They say the purpose of the scheme is to support disabled people to enter and stay in work, and this can also include self employed people. DWP add: "Access to Work staff are specially trained and receive extensive coaching to provide the best service for customers."
However it is alleged that some staff who process Access to Work applications have demonstrated poor awareness of disabilities and the support they need. Advisors have admitted in emails to clients that a major restructure has led to delays in dealing with applications.
See Hear has learned from the Public and Commercial Services Union that many staff in the department felt that they had inadequate training to do their job.
Why are all these changes happening? Liz Sayce believes it is evidence of "the Government going on a real cost-cutting drive."
With a number of high profile court cases alleging fraudulent invoices for interpreter hours others believe the recent changes are simply an attempt to curb abuse of the system.
With British Sign Language interpreter charges running to £45 or £50 an hour or higher, ministers have previously expressed concern over the cost. Though deaf people themselves may not be paying, there is further concern that interpreters are often paid significantly more than the person they are interpreting for.
Stephen Lloyd MP, chair of the All Party Parliamentary Group on Deafness, himself deaf and a beneficiary of Access to Work, told See Hear: "Some interpreters through Access to Work were receiving over £100,000 a year."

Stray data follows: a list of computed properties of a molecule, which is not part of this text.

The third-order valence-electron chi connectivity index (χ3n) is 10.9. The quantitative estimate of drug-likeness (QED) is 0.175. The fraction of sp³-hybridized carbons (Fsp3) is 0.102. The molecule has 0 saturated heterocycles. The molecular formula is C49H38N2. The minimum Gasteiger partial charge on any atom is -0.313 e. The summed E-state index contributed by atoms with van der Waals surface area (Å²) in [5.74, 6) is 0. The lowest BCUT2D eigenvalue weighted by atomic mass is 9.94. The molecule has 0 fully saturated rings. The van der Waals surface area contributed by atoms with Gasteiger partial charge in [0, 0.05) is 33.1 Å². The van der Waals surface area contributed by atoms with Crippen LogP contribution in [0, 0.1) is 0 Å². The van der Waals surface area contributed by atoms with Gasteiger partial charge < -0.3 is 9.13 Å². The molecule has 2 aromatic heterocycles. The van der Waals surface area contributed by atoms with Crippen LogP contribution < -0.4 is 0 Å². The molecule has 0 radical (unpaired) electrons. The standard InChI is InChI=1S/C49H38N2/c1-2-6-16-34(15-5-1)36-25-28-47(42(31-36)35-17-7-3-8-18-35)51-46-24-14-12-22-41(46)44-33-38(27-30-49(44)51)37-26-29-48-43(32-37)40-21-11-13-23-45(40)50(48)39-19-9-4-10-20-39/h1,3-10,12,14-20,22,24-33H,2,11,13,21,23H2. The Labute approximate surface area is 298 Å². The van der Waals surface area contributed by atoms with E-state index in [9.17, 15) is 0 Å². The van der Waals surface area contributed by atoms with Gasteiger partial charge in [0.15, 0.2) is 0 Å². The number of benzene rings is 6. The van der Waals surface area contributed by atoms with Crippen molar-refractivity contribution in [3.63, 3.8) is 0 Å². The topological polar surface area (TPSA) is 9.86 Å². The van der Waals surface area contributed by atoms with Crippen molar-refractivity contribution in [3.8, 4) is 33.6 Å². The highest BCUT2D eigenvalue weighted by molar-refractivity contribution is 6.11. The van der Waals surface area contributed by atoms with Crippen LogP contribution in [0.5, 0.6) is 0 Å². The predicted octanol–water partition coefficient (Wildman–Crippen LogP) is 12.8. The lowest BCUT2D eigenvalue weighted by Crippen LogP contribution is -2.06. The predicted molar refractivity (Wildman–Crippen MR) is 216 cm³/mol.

"As soon as the government realised that," says Lloyd, "that's when they thought, 'hang on a minute, this is not a good use of funds.'"
See Hear could find no evidence of individual interpreters earning over £100,000 but Lloyd's office clarified that he got the £100,000 figure from the previous disability minister Mike Penning who brought it up in response to Lloyd's concerns about the changes in the scheme. They say the minister stressed it was only a few people, but there is evidence that a number still earn over £60,000 to £70,000 a year. Lloyds office says: "The DWP does not feel this is what ATW's main purpose is, which is what necessitated the change."
Interpreting organisations dispute Lloyd's figure, saying that it does not take into account costs of training and freelance expenses - nor do interpreters work every day of the week. Being freelance, they have rainy days of their own to budget for.
The Work and Pensions Select Committee which supervises the work of the Department of Work and Pensions, is currently investigating. When a call for written evidence was launched earlier this year, a record number of submissions were received.
According to Dame Anne Begg, currently chairing the inquiry, 80% of those submissions came from deaf people or sign language interpreters - yet of the 15 invited to give evidence to the committee in person, only one has been deaf.
The current Minister for Disabled People, Mark Harper MP, has recently met with the CEOs of deaf charities including The British Deaf Association (BDA) with the aim of finding a better way forward. BDA chief David Buxton says "the government needs to think of the best way of supporting deaf and disabled people to find work, stay in work and be supported in work."